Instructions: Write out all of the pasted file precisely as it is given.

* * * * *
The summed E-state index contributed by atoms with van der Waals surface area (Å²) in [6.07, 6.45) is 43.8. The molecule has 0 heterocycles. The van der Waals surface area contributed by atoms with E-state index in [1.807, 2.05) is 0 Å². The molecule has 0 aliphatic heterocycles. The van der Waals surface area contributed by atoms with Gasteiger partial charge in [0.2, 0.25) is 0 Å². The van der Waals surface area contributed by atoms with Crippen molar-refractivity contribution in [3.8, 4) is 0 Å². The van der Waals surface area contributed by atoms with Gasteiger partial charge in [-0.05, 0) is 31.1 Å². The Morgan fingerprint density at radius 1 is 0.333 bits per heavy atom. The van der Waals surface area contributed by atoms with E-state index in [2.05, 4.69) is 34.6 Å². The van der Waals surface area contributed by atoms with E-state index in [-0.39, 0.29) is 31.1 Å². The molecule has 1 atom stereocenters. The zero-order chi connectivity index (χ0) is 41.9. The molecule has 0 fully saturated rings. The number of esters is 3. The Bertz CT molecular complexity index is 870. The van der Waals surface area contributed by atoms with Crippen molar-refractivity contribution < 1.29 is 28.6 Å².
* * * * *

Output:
The summed E-state index contributed by atoms with van der Waals surface area (Å²) in [6.07, 6.45) is 43.8. The molecule has 0 heterocycles. The van der Waals surface area contributed by atoms with E-state index in [1.807, 2.05) is 0 Å². The molecule has 0 aliphatic heterocycles. The van der Waals surface area contributed by atoms with Gasteiger partial charge in [0.2, 0.25) is 0 Å². The van der Waals surface area contributed by atoms with Crippen molar-refractivity contribution in [3.8, 4) is 0 Å². The van der Waals surface area contributed by atoms with Gasteiger partial charge in [-0.05, 0) is 31.1 Å². The Morgan fingerprint density at radius 1 is 0.333 bits per heavy atom. The van der Waals surface area contributed by atoms with E-state index in [2.05, 4.69) is 34.6 Å². The van der Waals surface area contributed by atoms with E-state index in [-0.39, 0.29) is 31.1 Å². The molecule has 1 atom stereocenters. The zero-order chi connectivity index (χ0) is 41.9. The molecule has 0 fully saturated rings. The number of esters is 3. The Bertz CT molecular complexity index is 870. The van der Waals surface area contributed by atoms with Crippen molar-refractivity contribution < 1.29 is 28.6 Å².